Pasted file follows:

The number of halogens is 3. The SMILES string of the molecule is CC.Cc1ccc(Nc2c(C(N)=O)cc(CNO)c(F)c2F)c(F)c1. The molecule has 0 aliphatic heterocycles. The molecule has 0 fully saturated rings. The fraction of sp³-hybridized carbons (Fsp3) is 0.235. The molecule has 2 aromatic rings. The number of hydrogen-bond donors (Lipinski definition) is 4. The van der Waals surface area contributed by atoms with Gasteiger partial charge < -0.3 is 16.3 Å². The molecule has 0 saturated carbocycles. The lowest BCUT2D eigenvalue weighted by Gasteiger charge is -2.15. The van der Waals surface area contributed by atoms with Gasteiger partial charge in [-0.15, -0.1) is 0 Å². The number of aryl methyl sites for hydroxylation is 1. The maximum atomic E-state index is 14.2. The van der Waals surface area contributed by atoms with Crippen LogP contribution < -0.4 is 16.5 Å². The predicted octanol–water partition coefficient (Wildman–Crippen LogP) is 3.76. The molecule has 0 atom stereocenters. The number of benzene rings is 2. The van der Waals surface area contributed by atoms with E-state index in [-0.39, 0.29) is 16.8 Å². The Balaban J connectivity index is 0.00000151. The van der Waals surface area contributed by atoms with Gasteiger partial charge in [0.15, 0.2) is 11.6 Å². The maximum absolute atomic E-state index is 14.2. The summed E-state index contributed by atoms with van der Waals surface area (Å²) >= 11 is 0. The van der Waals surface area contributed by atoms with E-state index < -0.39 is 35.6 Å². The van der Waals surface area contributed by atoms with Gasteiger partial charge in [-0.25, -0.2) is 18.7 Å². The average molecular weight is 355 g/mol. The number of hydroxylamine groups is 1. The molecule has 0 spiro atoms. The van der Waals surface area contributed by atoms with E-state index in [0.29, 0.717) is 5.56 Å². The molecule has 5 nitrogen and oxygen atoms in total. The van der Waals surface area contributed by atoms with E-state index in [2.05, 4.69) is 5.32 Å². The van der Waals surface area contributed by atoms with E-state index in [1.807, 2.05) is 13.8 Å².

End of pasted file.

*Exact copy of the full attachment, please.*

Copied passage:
The number of halogens is 3. The SMILES string of the molecule is CC.Cc1ccc(Nc2c(C(N)=O)cc(CNO)c(F)c2F)c(F)c1. The molecule has 0 aliphatic heterocycles. The molecule has 0 fully saturated rings. The fraction of sp³-hybridized carbons (Fsp3) is 0.235. The molecule has 2 aromatic rings. The number of hydrogen-bond donors (Lipinski definition) is 4. The van der Waals surface area contributed by atoms with Gasteiger partial charge < -0.3 is 16.3 Å². The molecule has 0 saturated carbocycles. The lowest BCUT2D eigenvalue weighted by Gasteiger charge is -2.15. The van der Waals surface area contributed by atoms with Gasteiger partial charge in [-0.15, -0.1) is 0 Å². The number of aryl methyl sites for hydroxylation is 1. The maximum atomic E-state index is 14.2. The van der Waals surface area contributed by atoms with Crippen LogP contribution < -0.4 is 16.5 Å². The predicted octanol–water partition coefficient (Wildman–Crippen LogP) is 3.76. The molecule has 0 atom stereocenters. The number of benzene rings is 2. The van der Waals surface area contributed by atoms with E-state index in [-0.39, 0.29) is 16.8 Å². The Balaban J connectivity index is 0.00000151. The van der Waals surface area contributed by atoms with Gasteiger partial charge in [0.15, 0.2) is 11.6 Å². The maximum absolute atomic E-state index is 14.2. The summed E-state index contributed by atoms with van der Waals surface area (Å²) >= 11 is 0. The van der Waals surface area contributed by atoms with E-state index < -0.39 is 35.6 Å². The van der Waals surface area contributed by atoms with Gasteiger partial charge in [-0.25, -0.2) is 18.7 Å². The average molecular weight is 355 g/mol. The number of hydroxylamine groups is 1. The molecule has 0 spiro atoms. The van der Waals surface area contributed by atoms with E-state index in [0.29, 0.717) is 5.56 Å². The molecule has 5 nitrogen and oxygen atoms in total. The van der Waals surface area contributed by atoms with E-state index in [2.05, 4.69) is 5.32 Å². The van der Waals surface area contributed by atoms with E-state index in [1.807, 2.05) is 13.8 Å².